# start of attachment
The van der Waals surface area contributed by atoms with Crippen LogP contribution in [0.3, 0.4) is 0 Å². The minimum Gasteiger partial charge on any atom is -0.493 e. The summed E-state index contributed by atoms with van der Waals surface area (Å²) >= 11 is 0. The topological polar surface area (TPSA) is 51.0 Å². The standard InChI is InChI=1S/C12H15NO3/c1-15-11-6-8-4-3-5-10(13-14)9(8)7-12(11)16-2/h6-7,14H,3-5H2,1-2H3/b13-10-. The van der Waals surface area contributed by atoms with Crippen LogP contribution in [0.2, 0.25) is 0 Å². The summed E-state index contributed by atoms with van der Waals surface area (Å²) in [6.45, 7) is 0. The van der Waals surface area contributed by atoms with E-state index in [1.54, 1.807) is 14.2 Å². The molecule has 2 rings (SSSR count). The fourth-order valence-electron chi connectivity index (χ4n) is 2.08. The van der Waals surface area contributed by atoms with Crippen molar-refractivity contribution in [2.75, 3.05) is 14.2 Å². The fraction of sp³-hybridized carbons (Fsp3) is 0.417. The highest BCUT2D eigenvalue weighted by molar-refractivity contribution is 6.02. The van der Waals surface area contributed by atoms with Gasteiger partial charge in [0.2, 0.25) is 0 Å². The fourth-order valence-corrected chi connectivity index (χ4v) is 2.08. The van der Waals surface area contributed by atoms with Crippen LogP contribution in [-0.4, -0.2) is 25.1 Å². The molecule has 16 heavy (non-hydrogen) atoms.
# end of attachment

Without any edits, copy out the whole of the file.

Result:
The van der Waals surface area contributed by atoms with Crippen LogP contribution in [0.3, 0.4) is 0 Å². The minimum Gasteiger partial charge on any atom is -0.493 e. The summed E-state index contributed by atoms with van der Waals surface area (Å²) >= 11 is 0. The topological polar surface area (TPSA) is 51.0 Å². The standard InChI is InChI=1S/C12H15NO3/c1-15-11-6-8-4-3-5-10(13-14)9(8)7-12(11)16-2/h6-7,14H,3-5H2,1-2H3/b13-10-. The van der Waals surface area contributed by atoms with Crippen LogP contribution in [0.2, 0.25) is 0 Å². The summed E-state index contributed by atoms with van der Waals surface area (Å²) in [6.45, 7) is 0. The van der Waals surface area contributed by atoms with E-state index in [1.54, 1.807) is 14.2 Å². The molecule has 2 rings (SSSR count). The fourth-order valence-electron chi connectivity index (χ4n) is 2.08. The van der Waals surface area contributed by atoms with Crippen molar-refractivity contribution in [2.75, 3.05) is 14.2 Å². The fraction of sp³-hybridized carbons (Fsp3) is 0.417. The highest BCUT2D eigenvalue weighted by molar-refractivity contribution is 6.02. The van der Waals surface area contributed by atoms with Gasteiger partial charge in [0.2, 0.25) is 0 Å². The fourth-order valence-corrected chi connectivity index (χ4v) is 2.08. The van der Waals surface area contributed by atoms with Crippen LogP contribution in [-0.4, -0.2) is 25.1 Å². The molecule has 16 heavy (non-hydrogen) atoms.